One of the many good things about the recently released computer game Field of Glory II – Rise Of Rome is that it covers so much more than just the Romans and their enemies. Right now I’m fighting an Indian civil war campaign against the game’s challenging AI, which boasts a total of six difficulty levels.
I’m fielding a classical Indian army against Mountain Indian opponents. Think lots and lots of elephants, heavy and light chariots, field artillery, and swarms of massed bowmen. The army is bulked out with massed javelin infantry, light archers and horse archers, and some horribly ineffective cavalry (at least, they’re ineffective the way I use them).
For this game, designer Richard Bodley Scott has gone for a completely different approach to campaigns from the one used in his earlier releases Pike & Shot and Sengoku Jidai. Instead of map movement, the player faces a series of linked challenges which can throw up different types of engagement. Although most battles are standard head-on confrontations, from time to time you may find yourself protecting a baggage train in a forested region, or facing an enemy rearguard with your reserve troops.
The game keeps track of casualties and reinforcements, while you have to regularly detach troops for garrison duty, thereby depleting your field army as the war progresses. You can choose to stick to one difficulty level throughout the campaign, or you can opt instead for a gradual increase in difficulty, which will allocate more troops to your computer opponent. As your army gains battlefield experience your troops gain in elan, so that by the final cataclysmic confrontation – if you get that far – you may be fielding an army of tough veterans, but face a much larger enemy force.
There are a number of very good pre-loaded campaigns that come with FoG II, enabling you to relive the careers of Julius Caesar, Hannibal, Pyrrhus of Epiros, and Mithridates of Pontus. But the ‘sandbox’ option gives you the ability to play out a campaign with any of the armies included in the current release. And the first of what will doubtless be many user-generated custom campaigns have already been produced, in the shape of Paul59’s Antiochus the Great campaign and DasTactic’s Euteubor Campaign (Graeco-Bactrians vs all of their neighbours).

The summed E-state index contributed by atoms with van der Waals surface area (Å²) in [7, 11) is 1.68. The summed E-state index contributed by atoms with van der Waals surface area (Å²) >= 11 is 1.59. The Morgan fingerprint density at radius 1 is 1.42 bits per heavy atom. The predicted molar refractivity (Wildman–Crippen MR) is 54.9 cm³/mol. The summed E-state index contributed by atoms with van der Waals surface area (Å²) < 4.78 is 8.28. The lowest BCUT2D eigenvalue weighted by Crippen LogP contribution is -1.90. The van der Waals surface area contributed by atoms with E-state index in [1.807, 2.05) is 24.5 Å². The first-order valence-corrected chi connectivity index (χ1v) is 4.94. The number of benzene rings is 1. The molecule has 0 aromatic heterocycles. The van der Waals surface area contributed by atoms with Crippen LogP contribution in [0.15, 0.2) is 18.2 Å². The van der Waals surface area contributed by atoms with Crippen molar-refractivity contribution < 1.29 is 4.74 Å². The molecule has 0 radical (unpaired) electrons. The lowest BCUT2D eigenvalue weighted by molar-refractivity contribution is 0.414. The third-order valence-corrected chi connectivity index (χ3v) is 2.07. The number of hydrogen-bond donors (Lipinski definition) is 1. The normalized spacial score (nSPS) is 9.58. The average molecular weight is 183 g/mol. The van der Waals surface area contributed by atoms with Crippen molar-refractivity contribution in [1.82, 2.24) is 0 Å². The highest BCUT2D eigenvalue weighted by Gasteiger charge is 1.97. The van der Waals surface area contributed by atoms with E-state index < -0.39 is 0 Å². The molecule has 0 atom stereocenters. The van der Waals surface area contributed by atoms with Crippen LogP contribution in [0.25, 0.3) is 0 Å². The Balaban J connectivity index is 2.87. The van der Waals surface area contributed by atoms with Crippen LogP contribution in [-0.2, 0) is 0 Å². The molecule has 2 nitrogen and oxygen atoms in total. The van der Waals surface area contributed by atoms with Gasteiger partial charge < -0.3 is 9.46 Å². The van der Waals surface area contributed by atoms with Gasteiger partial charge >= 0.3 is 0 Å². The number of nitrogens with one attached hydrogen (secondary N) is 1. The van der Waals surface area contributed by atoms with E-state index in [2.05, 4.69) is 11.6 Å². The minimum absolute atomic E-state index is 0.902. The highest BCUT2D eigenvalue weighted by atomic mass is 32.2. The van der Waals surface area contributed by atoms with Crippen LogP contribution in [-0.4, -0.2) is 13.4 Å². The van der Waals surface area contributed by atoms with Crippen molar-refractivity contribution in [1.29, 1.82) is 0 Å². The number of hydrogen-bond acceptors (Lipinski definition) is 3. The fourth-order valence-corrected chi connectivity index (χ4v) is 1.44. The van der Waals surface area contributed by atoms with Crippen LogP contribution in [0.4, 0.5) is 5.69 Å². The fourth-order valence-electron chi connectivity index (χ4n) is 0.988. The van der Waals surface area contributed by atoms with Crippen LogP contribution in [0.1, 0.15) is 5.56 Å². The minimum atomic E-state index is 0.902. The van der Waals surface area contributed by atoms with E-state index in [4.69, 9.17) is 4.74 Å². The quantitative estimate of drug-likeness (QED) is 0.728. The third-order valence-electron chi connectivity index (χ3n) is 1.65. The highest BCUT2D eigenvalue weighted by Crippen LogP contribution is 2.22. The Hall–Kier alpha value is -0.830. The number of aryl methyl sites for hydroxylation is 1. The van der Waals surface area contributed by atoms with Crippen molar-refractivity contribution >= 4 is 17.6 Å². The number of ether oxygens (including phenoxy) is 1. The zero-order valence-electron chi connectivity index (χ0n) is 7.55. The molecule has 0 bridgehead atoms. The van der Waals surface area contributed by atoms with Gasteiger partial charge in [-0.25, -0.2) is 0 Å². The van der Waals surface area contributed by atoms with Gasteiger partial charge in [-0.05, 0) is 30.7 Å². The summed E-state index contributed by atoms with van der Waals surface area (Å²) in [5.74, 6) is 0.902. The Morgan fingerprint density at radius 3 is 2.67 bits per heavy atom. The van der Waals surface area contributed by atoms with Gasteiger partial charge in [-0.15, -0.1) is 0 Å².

The scope for such campaigns is immense. There are a total of 48 nations and factions in the base game under the following broad headings – Romans, Hellenistic Kingdoms, Carthaginians, Syracuse, Spanish, Numidians and Moors, Celts, Illyrians, Thracians, Spartacus, Jewish Kingdoms, Skythians/Saka, Sarmatians, Parthia, Armenia and (of course) Indians. Within these categories there are further choices to be made. For instance, the Hellenistic Kingdoms allow you to play Macedonians, Indo-Parthians, Western Greeks, Seleucids (in four different flavours) and so on. There’s no shortage of options to maintain interest, which makes for great replayability value.
The AI is a huge step forward compared to the original Field of Glory computer game, providing a viable (and at times quite unforgiving) opponent. Gone too are the quirky OTT combat results and the frequent sight of your (or your opponent’s) units breaking formation to randomly charge an approaching enemy. The graphics have improved too, whilst retaining something of the ‘toy soldier’ feel of the original game.
Anyhow, must dash. My howdah has been re-upholstered, Nellie is getting restless, and the next battlefield awaits my tattered but proud Indian army…